“Ours is an out and out commercial space, full of amazing high growth businesses. This really gives the students here a much better appreciation of what it’s like to take this career path.”
He says everything about the Bradfield Centre, from its founding objectives through to the level of detail that went into its built environment, made it propitious from the get-go.
With nine years of experience in the co-working space, Central Working was involved in the centre’s coming-together right from the very beginning, providing input during the entire design and fit-out process.
Built for collaboration
Spread across 40,000 sq ft, the £20 million centre is an architectural beauty made of concrete and glass, built to encourage collaboration and the collision of ideas.
Wide-open spaces and glass–lots and lots of it–are critical features of the building, used to celebrate light, transparency, and most importantly, to spark conversation and creativity.
Kitted out with a 100-seat auditorium, five meeting rooms, a 12-person boardroom, a state-of-the-art media lab, eight phone booths for private conversations, massive breakout spaces and a lakeside pavilion, it caters to every tenant’s need, as well as that of non-members.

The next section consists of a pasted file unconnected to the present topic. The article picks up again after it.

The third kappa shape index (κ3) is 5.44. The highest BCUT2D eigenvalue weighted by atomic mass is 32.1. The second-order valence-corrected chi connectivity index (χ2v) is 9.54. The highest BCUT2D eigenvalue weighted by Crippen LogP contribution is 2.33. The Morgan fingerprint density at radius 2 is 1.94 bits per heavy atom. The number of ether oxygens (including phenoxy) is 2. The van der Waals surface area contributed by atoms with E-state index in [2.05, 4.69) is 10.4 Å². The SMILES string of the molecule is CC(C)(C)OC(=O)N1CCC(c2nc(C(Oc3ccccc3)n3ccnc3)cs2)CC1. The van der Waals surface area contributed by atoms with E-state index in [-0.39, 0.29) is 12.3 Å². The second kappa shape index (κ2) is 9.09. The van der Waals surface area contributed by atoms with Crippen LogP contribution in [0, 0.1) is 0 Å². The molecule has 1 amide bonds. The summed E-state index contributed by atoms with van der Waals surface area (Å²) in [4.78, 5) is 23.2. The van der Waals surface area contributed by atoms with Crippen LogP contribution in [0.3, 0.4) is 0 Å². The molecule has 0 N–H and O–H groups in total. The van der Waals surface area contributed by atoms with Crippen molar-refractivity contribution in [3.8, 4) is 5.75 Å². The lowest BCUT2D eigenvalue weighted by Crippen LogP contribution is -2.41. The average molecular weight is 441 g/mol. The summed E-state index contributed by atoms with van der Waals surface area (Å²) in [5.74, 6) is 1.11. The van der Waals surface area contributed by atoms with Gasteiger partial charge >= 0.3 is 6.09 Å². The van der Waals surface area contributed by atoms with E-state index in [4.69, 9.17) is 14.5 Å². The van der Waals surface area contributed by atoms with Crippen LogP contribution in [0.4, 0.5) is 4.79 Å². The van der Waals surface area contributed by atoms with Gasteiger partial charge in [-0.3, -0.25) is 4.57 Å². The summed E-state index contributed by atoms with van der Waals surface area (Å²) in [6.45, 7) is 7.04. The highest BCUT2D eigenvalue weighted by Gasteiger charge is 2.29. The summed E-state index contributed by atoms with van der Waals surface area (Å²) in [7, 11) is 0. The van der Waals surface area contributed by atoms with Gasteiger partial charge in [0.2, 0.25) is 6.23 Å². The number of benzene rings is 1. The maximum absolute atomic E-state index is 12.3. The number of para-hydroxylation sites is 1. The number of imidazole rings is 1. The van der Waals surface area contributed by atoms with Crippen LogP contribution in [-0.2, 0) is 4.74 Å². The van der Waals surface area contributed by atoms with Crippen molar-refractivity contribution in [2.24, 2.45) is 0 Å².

Two membership floors within the building are built around the concept of a kitchen, creating an environment that encourages engagement. Parton says such an environment provides fertile ground for the kind of serendipitous encounters that have become the cornerstones of success for the Cambridge cluster.
“The whole thing was designed such that people would go in, grab a coffee and then hang out to chat and collaborate.
“A lot of thought was put into it,” Parton says.
Collaboration’s secret sauce
Apart from its physical environment, Parton says Bradfield’s most important assets are the actual people in the building.
“So what we do at Central Working is we engineer a sense of community,” he explains. “We actually have a process whereby all of our team members work on making sure that we’re connecting and collaborating the people within the building.”